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2 C H A P T E R 1 FINANCIAL ACCOUNTING AND ACCOUNTING STANDARDS LEARNING OBJECTIVES After studying this chapter, you should be able to: Identify the major financial statements and other means of financial reporting. Explain how accounting assists in the efficient use of scarce resources. Describe some of the challenges facing accounting. Identify the objectives of financial reporting. Explain the need for accounting standards. Identify the major policy-setting bodies and their role in the standard-setting process. Explain the meaning of generally accepted accounting principles (GAAP) and the role of the Codification for GAAP. Describe the impact of user groups on the rule-making process. Understand issues related to ethics and financial accounting. 9 8 7 6 5 4 3 2 1 One might take pride in the fact that the U.S. system of finan- cial reporting has long been the most robust and transparent in the world. But most would also comment that we can do better, particularly in light of the many accounting scandals that have occurred at compa- nies like AIG , Enron , and WorldCom . So it is time for reevaluation—a time to step back and evaluate whether changes are necessary in the U.S. financial reporting system. In doing so, perhaps it is time to “think outside the box.” Here are some thoughts: 1. Today, equity securities are broadly held, with approximately half of American households investing in stocks. This presents a challenge—investors have expressed concerns that one-size-fits-all financial reports do not meet the needs of the spectrum of investors who rely on those reports. Many individual investors are more interested in summarized, plain-English reports that are easily understandable; they may not understand all of the underlying detail included in current financial reports. On the other hand, market analysts and other investment professionals may desire information at a far more detailed level than is currently provided. Technology certainly must play a role in delivering the cus- tomized level of information that the different types of investors desire. 2. Aside from investors’ concerns, companies have expressed concerns with the complexity of our current financial reporting system. Many companies assert that when preparing financial reports, it is difficult to ensure compliance with the voluminous and complex requirements contained in U.S. GAAP and SEC reporting rules. In fact, in 2007 almost 10 percent of U.S. public companies restated prior financial reports. This alarmingly high Thinking Outside the Box PDF Watermark Remover DEMO : Purchase from www.PDFWatermarkRemover.com to remove the watermark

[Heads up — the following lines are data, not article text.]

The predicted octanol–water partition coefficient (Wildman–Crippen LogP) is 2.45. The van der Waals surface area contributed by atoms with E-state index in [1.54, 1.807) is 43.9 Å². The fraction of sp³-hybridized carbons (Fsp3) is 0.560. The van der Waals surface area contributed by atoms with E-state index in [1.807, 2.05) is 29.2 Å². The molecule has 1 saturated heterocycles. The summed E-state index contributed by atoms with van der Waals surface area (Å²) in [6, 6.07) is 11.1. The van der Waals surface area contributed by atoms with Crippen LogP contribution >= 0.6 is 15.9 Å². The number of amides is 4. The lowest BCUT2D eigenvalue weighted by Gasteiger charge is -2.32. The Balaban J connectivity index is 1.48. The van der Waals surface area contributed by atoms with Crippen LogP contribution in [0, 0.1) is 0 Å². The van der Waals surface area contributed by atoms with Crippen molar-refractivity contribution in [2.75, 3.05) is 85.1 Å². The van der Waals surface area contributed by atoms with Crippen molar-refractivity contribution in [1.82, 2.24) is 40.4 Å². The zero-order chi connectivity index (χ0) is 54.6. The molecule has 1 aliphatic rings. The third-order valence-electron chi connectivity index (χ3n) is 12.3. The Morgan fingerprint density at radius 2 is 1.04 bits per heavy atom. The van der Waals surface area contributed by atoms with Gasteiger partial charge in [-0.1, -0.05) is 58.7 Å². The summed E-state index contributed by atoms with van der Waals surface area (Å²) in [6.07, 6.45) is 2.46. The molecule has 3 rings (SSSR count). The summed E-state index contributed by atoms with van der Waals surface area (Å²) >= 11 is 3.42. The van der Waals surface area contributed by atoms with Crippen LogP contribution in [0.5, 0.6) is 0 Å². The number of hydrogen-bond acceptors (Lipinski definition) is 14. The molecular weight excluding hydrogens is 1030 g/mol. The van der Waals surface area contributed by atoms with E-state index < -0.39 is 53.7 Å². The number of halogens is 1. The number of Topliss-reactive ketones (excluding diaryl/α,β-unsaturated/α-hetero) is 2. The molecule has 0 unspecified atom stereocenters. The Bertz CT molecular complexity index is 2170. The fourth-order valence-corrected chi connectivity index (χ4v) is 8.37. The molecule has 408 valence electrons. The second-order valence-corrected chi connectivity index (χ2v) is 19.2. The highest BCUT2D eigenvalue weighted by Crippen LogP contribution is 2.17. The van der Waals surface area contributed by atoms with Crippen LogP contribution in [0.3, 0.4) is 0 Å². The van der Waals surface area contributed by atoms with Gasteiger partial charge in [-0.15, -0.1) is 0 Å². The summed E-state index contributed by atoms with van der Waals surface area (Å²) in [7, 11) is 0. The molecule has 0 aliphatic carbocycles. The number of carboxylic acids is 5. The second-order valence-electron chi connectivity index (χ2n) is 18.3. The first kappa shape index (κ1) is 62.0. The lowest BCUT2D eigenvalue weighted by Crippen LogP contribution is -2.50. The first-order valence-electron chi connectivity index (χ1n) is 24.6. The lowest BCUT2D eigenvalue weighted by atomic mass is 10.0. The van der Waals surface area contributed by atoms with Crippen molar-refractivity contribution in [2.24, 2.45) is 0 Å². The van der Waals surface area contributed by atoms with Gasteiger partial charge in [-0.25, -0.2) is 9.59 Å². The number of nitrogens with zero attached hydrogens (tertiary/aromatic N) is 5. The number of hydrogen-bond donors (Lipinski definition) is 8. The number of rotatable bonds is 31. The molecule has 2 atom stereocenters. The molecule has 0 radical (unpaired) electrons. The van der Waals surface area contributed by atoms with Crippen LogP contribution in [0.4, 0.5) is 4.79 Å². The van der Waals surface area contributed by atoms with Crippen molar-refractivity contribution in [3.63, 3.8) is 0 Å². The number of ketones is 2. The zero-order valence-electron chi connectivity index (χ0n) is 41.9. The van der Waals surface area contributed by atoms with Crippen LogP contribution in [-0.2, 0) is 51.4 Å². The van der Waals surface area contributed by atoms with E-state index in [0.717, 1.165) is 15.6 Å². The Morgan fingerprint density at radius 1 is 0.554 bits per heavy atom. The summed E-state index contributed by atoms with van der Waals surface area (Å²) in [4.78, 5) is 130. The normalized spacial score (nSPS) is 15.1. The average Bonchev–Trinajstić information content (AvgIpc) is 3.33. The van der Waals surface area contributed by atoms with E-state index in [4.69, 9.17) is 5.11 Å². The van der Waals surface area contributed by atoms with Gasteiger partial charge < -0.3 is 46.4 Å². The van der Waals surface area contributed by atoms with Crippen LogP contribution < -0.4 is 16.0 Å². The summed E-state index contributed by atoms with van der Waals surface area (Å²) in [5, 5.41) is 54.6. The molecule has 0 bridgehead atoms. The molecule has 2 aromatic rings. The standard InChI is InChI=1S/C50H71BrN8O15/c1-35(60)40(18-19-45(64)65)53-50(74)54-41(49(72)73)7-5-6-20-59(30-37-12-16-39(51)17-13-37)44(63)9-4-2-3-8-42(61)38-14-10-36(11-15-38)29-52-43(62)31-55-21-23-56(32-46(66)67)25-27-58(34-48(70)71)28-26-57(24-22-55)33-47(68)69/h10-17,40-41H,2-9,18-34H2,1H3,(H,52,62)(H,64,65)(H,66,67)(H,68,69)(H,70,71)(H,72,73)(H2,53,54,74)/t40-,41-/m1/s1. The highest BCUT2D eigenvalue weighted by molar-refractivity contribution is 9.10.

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3 number is a problem because it can be difficult to distinguish between companies with serious underlying problems and those with unintentional misapplications of complex and nuanced accounting literature. Restatements are costly to companies and can undermine the confidence of investors in the financial reporting system.
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